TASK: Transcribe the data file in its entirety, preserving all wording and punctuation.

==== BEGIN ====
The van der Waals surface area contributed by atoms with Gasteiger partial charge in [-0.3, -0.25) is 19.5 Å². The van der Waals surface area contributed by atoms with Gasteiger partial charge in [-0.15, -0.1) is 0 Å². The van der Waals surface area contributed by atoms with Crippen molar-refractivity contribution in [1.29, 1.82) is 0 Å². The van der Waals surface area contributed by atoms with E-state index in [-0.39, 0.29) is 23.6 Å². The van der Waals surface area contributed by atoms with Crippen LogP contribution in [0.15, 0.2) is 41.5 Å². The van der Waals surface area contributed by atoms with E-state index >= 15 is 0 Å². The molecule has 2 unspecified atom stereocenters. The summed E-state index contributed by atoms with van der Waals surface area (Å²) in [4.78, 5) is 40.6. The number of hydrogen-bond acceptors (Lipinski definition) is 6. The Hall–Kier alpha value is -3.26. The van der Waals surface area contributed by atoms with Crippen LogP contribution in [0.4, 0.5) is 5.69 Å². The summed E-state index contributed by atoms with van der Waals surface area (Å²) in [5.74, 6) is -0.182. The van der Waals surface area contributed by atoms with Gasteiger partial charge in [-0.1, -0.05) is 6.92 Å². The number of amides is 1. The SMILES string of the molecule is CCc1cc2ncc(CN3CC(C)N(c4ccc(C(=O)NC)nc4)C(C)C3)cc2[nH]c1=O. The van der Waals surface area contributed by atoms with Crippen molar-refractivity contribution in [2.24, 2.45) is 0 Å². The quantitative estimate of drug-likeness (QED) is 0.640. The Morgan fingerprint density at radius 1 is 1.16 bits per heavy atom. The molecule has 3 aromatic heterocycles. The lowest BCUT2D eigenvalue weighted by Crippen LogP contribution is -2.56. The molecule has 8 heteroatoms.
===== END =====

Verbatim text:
The van der Waals surface area contributed by atoms with Gasteiger partial charge in [-0.3, -0.25) is 19.5 Å². The van der Waals surface area contributed by atoms with Gasteiger partial charge in [-0.15, -0.1) is 0 Å². The van der Waals surface area contributed by atoms with Crippen molar-refractivity contribution in [1.29, 1.82) is 0 Å². The van der Waals surface area contributed by atoms with E-state index in [-0.39, 0.29) is 23.6 Å². The van der Waals surface area contributed by atoms with Crippen LogP contribution in [0.15, 0.2) is 41.5 Å². The van der Waals surface area contributed by atoms with E-state index >= 15 is 0 Å². The molecule has 2 unspecified atom stereocenters. The summed E-state index contributed by atoms with van der Waals surface area (Å²) in [4.78, 5) is 40.6. The number of hydrogen-bond acceptors (Lipinski definition) is 6. The Hall–Kier alpha value is -3.26. The van der Waals surface area contributed by atoms with Crippen LogP contribution in [0.4, 0.5) is 5.69 Å². The summed E-state index contributed by atoms with van der Waals surface area (Å²) in [5.74, 6) is -0.182. The van der Waals surface area contributed by atoms with Gasteiger partial charge in [-0.1, -0.05) is 6.92 Å². The number of amides is 1. The SMILES string of the molecule is CCc1cc2ncc(CN3CC(C)N(c4ccc(C(=O)NC)nc4)C(C)C3)cc2[nH]c1=O. The van der Waals surface area contributed by atoms with Crippen molar-refractivity contribution in [2.24, 2.45) is 0 Å². The quantitative estimate of drug-likeness (QED) is 0.640. The Morgan fingerprint density at radius 1 is 1.16 bits per heavy atom. The molecule has 3 aromatic heterocycles. The lowest BCUT2D eigenvalue weighted by Crippen LogP contribution is -2.56. The molecule has 8 heteroatoms.